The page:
By Carlos H. Conde
Researcher, Asia Division
Human Rights Watch
“Drug war”-style lawlessness in the Philippines may be spiraling out of control.
Philippine authorities said the police and military killed 14 people during anti-crime operations over the weekend in the central Philippine province of Negros Oriental. The circumstances of the deaths are unclear, and the government has provided few details.
The police claim that they had search warrants for illegal weapons and that they killed suspects who fought back, including several armed communist New People’s Army insurgents. Among those killed was Edgardo Avelino, 59, a longtime chairman of a local peasant group affiliated with the Peasant Movement of the Philippines. Seven farmers, two village officials, and several others were also killed. We learned from local activists that a dozen residents were arrested and taken into custody.
Since taking office in June 2016, President Rodrigo Duterte has instigated a “war on drugs” in which the police have carried out thousands of extrajudicial killings of alleged drug dealers and users. Research by Human Rights Watch and others has shown that the police without basis claim to be acting in self-defense, often planting guns and drugs on the victims. Expanding these murderous tactics to other realms of abusive “law enforcement” would be unsurprising.
Violence isn’t new to Negros. The island has long suffered turmoil fueled by landlessness. The security forces frequently blur peasant farmers and land reform activists with armed communist rebels to justify attacks on the former. Killings have intensified over the past six months. The so-called “Sagay Massacre” in Negros Occidental in October 2018 left nine dead. In December 2018, the police gunned down six people in Guihulngan in Negros Oriental.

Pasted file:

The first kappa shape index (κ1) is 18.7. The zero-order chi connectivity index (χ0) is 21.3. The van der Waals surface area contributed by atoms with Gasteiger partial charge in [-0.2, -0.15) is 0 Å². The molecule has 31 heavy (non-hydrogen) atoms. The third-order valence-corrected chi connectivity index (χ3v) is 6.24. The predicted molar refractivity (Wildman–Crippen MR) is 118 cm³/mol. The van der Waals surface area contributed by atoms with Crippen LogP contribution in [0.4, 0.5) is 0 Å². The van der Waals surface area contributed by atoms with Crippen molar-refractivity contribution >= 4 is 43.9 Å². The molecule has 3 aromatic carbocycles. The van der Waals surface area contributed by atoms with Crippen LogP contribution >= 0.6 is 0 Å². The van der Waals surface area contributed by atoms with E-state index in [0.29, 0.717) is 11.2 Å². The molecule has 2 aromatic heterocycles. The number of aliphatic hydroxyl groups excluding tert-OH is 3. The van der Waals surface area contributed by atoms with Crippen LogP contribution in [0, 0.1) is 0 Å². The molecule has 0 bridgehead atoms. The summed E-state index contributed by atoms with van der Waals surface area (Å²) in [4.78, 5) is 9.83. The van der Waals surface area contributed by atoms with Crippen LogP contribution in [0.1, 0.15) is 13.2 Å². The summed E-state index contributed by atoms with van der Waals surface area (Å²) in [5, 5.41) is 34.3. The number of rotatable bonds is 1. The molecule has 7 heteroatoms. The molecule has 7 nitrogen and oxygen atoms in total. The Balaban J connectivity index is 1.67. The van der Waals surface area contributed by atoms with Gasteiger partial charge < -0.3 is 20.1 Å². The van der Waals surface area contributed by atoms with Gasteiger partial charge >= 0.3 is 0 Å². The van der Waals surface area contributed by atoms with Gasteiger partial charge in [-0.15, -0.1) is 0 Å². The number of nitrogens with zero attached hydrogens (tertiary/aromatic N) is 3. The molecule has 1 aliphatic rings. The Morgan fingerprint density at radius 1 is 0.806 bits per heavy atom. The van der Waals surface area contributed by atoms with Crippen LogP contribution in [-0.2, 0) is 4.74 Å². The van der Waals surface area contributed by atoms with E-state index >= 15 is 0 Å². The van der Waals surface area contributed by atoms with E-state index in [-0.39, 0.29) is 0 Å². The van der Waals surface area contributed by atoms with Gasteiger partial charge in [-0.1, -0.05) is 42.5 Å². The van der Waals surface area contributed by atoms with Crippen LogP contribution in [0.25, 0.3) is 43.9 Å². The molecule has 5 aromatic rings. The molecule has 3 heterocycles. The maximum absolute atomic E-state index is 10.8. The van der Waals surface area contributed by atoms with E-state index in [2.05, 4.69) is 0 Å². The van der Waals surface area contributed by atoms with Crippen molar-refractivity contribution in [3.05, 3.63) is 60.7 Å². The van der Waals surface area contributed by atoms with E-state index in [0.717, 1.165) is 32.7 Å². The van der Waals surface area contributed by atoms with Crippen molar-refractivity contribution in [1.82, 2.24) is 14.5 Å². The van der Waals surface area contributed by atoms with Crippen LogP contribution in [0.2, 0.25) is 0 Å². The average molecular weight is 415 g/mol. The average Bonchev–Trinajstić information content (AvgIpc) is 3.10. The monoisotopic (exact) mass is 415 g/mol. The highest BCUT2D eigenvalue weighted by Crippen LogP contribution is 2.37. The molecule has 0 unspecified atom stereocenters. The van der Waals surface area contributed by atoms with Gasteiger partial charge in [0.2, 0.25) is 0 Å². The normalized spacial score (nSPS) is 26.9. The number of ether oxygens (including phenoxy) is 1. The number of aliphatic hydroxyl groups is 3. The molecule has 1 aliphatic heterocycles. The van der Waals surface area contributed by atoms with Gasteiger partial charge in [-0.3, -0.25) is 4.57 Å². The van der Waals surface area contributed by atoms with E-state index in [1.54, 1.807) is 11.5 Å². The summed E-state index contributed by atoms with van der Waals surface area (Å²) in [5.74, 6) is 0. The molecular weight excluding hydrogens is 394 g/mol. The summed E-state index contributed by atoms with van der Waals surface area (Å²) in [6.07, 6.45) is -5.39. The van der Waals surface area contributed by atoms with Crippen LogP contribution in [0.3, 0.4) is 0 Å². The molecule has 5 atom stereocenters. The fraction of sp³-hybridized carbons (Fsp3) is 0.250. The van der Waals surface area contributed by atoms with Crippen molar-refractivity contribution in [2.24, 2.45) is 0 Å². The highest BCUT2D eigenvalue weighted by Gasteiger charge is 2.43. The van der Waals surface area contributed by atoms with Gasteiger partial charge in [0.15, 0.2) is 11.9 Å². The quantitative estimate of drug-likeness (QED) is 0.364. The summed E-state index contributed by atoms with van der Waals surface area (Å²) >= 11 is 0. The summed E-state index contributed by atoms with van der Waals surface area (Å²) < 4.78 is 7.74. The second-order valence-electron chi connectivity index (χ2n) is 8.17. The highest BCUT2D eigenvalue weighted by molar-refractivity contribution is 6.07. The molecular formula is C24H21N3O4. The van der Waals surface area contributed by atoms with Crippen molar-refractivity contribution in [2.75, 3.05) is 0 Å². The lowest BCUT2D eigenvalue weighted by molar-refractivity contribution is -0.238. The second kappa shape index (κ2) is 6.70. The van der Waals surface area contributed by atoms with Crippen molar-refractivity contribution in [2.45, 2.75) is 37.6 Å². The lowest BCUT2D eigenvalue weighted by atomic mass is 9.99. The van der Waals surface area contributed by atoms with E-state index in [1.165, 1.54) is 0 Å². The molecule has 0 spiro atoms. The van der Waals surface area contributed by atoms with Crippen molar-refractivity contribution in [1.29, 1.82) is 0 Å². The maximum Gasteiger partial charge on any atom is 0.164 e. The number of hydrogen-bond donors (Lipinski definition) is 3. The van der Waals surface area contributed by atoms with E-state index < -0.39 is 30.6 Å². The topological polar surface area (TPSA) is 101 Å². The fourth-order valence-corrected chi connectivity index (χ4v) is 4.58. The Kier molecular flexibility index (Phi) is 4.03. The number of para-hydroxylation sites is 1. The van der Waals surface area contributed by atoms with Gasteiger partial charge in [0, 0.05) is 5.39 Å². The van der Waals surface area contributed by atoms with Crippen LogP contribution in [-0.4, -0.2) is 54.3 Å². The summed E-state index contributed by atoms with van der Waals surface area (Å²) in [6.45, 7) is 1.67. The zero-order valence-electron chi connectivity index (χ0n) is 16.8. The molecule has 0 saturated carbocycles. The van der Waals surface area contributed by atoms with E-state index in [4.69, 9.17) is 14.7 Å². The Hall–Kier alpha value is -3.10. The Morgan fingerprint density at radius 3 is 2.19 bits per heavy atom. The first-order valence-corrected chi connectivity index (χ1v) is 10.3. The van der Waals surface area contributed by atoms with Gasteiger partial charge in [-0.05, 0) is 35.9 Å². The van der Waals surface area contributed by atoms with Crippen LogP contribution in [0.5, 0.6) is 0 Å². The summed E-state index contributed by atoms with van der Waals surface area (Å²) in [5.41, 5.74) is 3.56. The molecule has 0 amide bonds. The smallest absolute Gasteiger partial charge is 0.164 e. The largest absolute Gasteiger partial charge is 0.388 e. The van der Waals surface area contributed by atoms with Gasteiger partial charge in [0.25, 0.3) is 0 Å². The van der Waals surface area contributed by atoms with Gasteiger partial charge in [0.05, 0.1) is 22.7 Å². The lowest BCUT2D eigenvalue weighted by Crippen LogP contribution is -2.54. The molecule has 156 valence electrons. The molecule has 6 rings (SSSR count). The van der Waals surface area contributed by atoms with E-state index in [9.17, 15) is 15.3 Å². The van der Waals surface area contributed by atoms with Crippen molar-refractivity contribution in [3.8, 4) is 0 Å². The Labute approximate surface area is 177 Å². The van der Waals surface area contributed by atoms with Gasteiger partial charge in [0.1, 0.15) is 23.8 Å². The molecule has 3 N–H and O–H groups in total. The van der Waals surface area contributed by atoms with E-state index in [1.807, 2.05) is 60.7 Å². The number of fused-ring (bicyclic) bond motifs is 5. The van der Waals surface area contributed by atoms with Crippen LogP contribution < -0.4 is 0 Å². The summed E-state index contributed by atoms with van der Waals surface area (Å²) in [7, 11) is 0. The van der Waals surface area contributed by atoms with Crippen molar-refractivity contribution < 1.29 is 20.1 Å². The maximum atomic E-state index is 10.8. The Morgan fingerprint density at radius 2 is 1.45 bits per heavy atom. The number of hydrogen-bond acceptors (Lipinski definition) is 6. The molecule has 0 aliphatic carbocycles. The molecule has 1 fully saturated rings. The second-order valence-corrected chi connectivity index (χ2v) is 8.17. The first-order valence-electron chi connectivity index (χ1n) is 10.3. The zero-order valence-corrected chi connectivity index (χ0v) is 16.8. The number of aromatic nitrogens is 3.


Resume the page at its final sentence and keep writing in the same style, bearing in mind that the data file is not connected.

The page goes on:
Members of the security forces implicated in unlawful killings in Negros have rarely been brought to justice. By playing the “self-defense” card, the authorities will make getting redress for victims even harder.
A prompt, impartial and independent investigation into the Negros Oriental killings is desperately needed. Concerned governments, particularly European Union countries that have supported criminal justice reform in the Philippines, should be raising their concerns loud and clear over the deteriorating situation. With appropriate assurances, they also might want to offer direct assistance and expertise for an independent investigation. If the Philippine government allowed such an investigation, it would not be the end of the lawlessness engulfing the country, but it might be a first step in keeping the lawlessness from getting worse.